On Tuesday, September 29, 2020, Timothy Ray Brown sadly passed away from cancer. Brown was well-known as the first man to be cured of the human immunodeficiency virus.
This week, Timothy Ray Brown died at the age of 54 from cancer. He made history several years back as “the Berlin patient,” when he became the first person to be cured of the human immunodeficiency virus (HIV).
The announcement about Brown’s death was revealed on social media by his partner, Tim Hoeffgen. Brown passed away at his home in Palm Springs, California.
Timothy Ray Brown holds a press conference to announce the launch of the Timothy Ray Brown Foundation on July 24, 2012, in Washington, DC. | Photo: T.J. Kirkpatrick/Getty Images
WHAT TIMOTHY DIED FROM
"He's been like an ambassador of hope.”
The cancer originally prompted “the unusual bone marrow and stem cell transplants” which he received in 2007 and 2008. It appeared as if the treatment had worked for years eliminating both his leukemia and HIV.
Brown confessed that the transplants opened up avenues that hadn’t been there before.
Doctor Gero Huetter was the Berlin physician who led Brown’s historic treatment but he’s now the medical director of a stem cell company in Dresden, Germany.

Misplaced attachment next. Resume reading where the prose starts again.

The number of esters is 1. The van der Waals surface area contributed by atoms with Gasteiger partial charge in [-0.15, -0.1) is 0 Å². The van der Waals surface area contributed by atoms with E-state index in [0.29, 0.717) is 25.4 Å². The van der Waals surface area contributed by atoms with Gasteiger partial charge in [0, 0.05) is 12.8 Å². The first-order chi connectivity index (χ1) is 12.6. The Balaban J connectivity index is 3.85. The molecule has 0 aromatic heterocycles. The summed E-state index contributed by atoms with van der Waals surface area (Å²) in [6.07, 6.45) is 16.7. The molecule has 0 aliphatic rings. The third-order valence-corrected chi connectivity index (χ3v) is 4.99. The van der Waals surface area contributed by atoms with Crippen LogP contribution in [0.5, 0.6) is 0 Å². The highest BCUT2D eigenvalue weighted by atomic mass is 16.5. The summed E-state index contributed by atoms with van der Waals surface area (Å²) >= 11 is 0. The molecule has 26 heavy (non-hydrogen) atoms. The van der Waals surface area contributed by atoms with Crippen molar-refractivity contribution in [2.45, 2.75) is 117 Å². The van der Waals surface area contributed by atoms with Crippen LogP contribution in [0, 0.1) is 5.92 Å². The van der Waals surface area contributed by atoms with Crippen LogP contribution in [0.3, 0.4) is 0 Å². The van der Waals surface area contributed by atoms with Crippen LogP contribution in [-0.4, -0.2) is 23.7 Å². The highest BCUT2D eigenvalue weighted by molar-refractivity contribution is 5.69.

WHAT TIMOTHY SYMBOLIZED
Huetter noted how Brown had symbolized what medicine was capable of when doctors got rid of his HIV. The procedure was something several scientists didn’t believe was possible.
The physician shared how sad it was that the cancer managed to return and ended up taking his life. Huetter revealed that Brown still seemed to HIV-free.
ORGANIZATION MOURNS DEATH
After having the successful treatment, Hoeffgen’s late partner was invited to speak at an AIDS conference by the International AIDS Society. The organization mourned his death noting how he and Huetter were owed immense gratitude for pushing for research for a cure.
When Brown was diagnosed with HIV and then leukemia, he was working as a translator in Berlin. The physician’s strategy was to try and cure the infection by using a donor that had a rare gene mutation.
GENE MUTATION RESISTANT TO AIDS
The gene mutation somehow gave a natural resistance to AIDS. Brown had his first transplant in 2007 and it was only partly successful as the virus seemed to be gone but the leukemia still existed.
The following year, Hoeffgen’s partner had his second transplant from the same donor. This time, it seemed to work in curing his cancer.
BROWN’S CANCER RETURNS
However, in 2019, Brown’s cancer sadly returned. Speaking about the procedures he had, the history-maker shared how happy he was that he’d had them.
He confessed that the transplants opened up avenues that hadn’t been there before. The procedures inspired other scientists to work on finding a cure.
SECOND MAN CURED OF HIV
Adam Castillejo, a British man called “the London patient,” is the second patient believed to have been cured by a transplant similar to Brown’s. Today Castillejo is still not showing any signs of the virus after going into treatment.
In 2019, it was revealed that it had been a year and a half since the patient last took antiretroviral medication. HIV biologist Ravindra Gupta said, at the time, that there was no sign of the virus.